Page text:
Mother upset about movie in Arlington Heights cemetery

 
 
Updated 8/11/2018 11:12 PM
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  • Leyla Durmus poses with her son, Kaya Dikmenli, at a Chicago Blackhawks game in 2015. Kaya died on the morning of Christmas Eve in 2016.

    Leyla Durmus poses with her son, Kaya Dikmenli, at a Chicago Blackhawks game in 2015. Kaya died on the morning of Christmas Eve in 2016. Courtesy of Leyla Durmus

After the tragic death of her 21-year-old son in late 2016, Leyla Durmus chose an Arlington Heights cemetery as his final resting place.

It's a decision she now regrets after the cemetery, Memory Gardens, was scheduled to host an outdoor movie viewing of "Raiders of the Lost Ark" on Saturday night.

"I'm sad and disappointed," Durmus said. "Had I known this was going to be a thing there, I never would have chosen Memory Gardens."

The Buffalo Grove resident said she plans to protest before the event at the cemetery, 2501 E. Euclid Ave.

Memory Gardens' owner, Dignity Memorial, said in a statement that the movie will be shown in a field where no graves are located and that similar events at other cemeteries in the Chicago area have been well received.

Attendees were invited to bring blankets, chairs and food, according to a flier for the free event. Proceeds from nonalcoholic drink sales benefit the Arlington Heights Historical Museum.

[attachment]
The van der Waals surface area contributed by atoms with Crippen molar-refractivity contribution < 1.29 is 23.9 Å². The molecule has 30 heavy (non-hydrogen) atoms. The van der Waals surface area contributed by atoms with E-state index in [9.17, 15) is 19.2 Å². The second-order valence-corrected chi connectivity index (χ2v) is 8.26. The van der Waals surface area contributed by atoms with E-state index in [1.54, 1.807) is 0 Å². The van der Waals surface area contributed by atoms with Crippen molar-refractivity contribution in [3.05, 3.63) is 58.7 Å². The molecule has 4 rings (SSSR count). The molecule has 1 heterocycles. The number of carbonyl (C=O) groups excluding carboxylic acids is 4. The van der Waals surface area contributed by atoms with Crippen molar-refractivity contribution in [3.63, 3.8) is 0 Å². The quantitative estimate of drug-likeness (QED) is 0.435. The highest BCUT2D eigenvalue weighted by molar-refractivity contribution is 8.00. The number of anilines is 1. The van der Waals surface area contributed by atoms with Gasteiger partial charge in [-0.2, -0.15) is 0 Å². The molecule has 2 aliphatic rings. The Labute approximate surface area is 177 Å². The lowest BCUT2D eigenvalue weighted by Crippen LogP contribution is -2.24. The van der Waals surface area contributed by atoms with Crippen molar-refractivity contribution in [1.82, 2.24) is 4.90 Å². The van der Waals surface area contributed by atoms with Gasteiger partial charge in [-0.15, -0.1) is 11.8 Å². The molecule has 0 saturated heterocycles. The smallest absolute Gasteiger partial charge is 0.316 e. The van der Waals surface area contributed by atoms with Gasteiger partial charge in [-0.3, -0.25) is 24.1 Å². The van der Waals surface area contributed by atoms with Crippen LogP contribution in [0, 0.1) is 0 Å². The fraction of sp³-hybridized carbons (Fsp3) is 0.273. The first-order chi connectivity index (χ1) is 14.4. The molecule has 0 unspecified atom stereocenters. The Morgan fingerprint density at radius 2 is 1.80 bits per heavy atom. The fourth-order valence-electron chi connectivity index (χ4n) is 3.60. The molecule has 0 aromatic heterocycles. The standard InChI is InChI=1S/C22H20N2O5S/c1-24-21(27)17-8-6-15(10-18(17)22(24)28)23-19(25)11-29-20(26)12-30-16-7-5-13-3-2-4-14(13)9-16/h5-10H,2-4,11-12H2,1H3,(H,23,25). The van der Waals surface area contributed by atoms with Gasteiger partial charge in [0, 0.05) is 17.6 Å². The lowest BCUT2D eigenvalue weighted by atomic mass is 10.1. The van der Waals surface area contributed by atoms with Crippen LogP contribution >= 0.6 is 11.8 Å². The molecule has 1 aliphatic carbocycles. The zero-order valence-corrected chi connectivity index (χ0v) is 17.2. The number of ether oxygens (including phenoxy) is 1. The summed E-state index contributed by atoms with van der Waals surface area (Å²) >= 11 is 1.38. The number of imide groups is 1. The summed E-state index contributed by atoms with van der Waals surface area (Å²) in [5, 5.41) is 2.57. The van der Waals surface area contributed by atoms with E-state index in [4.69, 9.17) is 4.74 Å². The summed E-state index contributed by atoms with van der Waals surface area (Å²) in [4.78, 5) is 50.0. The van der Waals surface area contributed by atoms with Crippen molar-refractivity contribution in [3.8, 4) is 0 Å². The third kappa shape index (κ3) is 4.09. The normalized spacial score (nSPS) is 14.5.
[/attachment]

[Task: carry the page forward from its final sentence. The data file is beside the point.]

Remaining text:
"Our intent in hosting these types of events for those with loved ones interred at our cemetery and members of the Arlington Heights community is to serve as a gathering place and to foster a sense of community among Arlington Heights residents," the release said. "We apologize for any misunderstanding and encourage anyone with concerns to contact us directly."

Durmus' 21-year-old son, Kaya Dikmenli, died of a heroin overdose on the morning of Christmas Eve in 2016.

"I moved through my grief and then things like this come up," Durmus said. "It brings me back to that day."

Durmus said that the event should have been held at the museum or a park. "It's disrespectful," she said.

Durmus said she had been trying to stop Saturday night's event since hearing about it in the Daily Herald.

"They say the dead don't feel anything," she said. "The living do. And until someone walks in my shoes and loses the only child they have, they don't know what I'm feeling."

At the start of the film Saturday, Durmus was posted on the route vehicles drove to get to the movie screen, but not near the roughly 30 attendees.

"It's different; I've never been to a graveyard at night," Buffalo Grove resident Mary Moodhe said.

Felix Garkisch of Arlington Heights lives near the cemetery and was interested in the film.

"My mom found the event," Garkisch said. "We don't get many opportunities like this."

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